Fellow in Focus: Sarah P. Otto, FRSC

Evolution has shaped the world around us. From the depths of the sea, to the highest mountain peaks, species have evolved adaptations to survive in virtually all regions of the globe. But not all species have evolved in the same ways. Dr. Sarah P. Otto has devoted her career to understanding the paths that evolution takes and why those paths diverge, leading to the diverse array of species we see today.

"Having a clear understanding of how species evolve is important for predicting how diseases react to antibiotics, how the range of species is affected by a changing climate, and how invasive species cope in a new environment," says Dr. Otto, professor and director of the Biodiversity Research Centre at the University of British Columbia.

“My research uses mathematical models to clarify how features of an organism affect its potential for and rate of adaptation. I also step back to address why such features vary in the first place. Why is it that some species produce offspring primarily by cloning themselves, whereas others never do? Why do some species have large genomes with many chromosomes, while others are streamlined?”

Dr. Otto's recent work has led to novel statistical methods to estimate the impact of such features on historial rates of speciation and extinction. This information helps us to address important questions about extinction rates; for instance, how do current extinction rates compare to historial ones? And how are humans altering the qualities of species that can persist?

“I hope to provide a richer understanding of the natural world,” says Dr. Otto about her work.

Initially drawn to biology by way of a high school teacher, she read The Origin of Species shortly after and became truly hooked. In addition to her love of biology, she's always maintained a similar passion for mathematics.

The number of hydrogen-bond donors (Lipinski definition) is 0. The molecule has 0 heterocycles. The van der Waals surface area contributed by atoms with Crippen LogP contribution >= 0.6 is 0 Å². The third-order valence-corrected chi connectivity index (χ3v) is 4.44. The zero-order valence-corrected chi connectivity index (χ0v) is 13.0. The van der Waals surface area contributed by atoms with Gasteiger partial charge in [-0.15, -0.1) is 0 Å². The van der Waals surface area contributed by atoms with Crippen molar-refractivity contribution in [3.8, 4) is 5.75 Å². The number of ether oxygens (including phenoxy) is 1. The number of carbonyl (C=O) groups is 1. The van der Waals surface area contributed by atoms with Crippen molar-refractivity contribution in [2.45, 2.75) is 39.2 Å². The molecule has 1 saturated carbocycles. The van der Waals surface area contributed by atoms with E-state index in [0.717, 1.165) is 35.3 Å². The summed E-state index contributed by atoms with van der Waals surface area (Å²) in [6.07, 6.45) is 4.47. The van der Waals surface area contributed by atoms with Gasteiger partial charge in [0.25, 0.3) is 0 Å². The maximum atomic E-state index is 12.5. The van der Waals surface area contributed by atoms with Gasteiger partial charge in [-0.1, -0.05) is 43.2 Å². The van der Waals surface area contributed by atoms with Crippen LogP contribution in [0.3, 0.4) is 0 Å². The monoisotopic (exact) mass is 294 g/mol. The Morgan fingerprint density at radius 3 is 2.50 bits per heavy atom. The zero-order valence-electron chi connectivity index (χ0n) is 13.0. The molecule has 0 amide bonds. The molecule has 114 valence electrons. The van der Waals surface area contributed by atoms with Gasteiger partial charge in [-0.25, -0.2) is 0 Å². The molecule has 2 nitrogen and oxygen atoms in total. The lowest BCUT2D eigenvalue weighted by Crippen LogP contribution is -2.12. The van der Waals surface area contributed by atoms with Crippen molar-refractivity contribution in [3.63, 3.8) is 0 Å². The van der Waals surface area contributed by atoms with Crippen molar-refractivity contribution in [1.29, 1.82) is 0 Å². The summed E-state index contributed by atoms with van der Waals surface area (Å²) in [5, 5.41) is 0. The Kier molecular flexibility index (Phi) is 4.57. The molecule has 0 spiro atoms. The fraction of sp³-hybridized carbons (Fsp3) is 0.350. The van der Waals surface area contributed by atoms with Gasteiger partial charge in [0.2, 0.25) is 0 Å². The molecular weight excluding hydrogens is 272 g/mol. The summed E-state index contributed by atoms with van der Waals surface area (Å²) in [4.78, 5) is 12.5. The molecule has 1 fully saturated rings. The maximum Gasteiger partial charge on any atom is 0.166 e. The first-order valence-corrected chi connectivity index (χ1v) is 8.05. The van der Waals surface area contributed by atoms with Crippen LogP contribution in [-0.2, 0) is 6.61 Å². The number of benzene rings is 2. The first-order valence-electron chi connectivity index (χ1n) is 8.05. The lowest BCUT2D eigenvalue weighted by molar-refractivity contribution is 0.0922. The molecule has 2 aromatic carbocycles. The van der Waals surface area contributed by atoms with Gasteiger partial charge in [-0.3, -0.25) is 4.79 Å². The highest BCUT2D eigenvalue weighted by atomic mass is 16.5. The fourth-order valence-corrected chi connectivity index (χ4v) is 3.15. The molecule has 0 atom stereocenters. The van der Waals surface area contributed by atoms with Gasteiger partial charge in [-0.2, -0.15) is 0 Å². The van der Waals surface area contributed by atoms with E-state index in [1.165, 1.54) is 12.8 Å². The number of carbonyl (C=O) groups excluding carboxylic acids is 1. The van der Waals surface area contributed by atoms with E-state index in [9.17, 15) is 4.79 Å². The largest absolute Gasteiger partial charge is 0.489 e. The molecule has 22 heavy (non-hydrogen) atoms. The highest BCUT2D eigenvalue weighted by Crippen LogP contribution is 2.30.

"Initially I was interested in becoming a genetic engineer because I thought there must be a lot of math involved in this field. But I eventually discovered it involved a lot of mixing of chemicals and not a lot of math and I became slightly discouraged with my career choice. Luckily, my professors were excellent mentors and guided me towards evolutionary biology."

Her expertise in the area of evolutionary biology led to her selection as an Expert Panel member for the Council's most recent assessment, Canadian Taxonomy: Exploring Biodiversity, Creating Opportunity. Taxonomy is the research that discovers, distinguishes, classifies and documents living things and is foundational to biodiversity science. The report found, among other things, that although Canada has a history of world-class contributions to taxonomic research, its data sharing efforts compare poorly internationally.

"Research depends critically on having data available. Unless that data is open and out there it becomes virtually impossible to access and use," says Dr. Otto. "Canada lags behind, however, on providing the resources to database the information that we have already gathered, reducing the efficiency and accuracy of scientific findings."

For her work on speciation (the evolutionary formation of new biological species) and extinction rates, Dr. Otto has ensured that all of the software being developed is open source and freely available and is sharing research methods from the project with colleagues.

Dr. Otto is a Fellow of the Royal Society of Canada and has received both the Steacie Prize and a Steacie Fellowship. She is the author of over 100 articles and her recent book with Dr. Troy Day, A Biologist's Guide to Mathematical Modelling in Ecology and Evolution, was received to wide acclaim.

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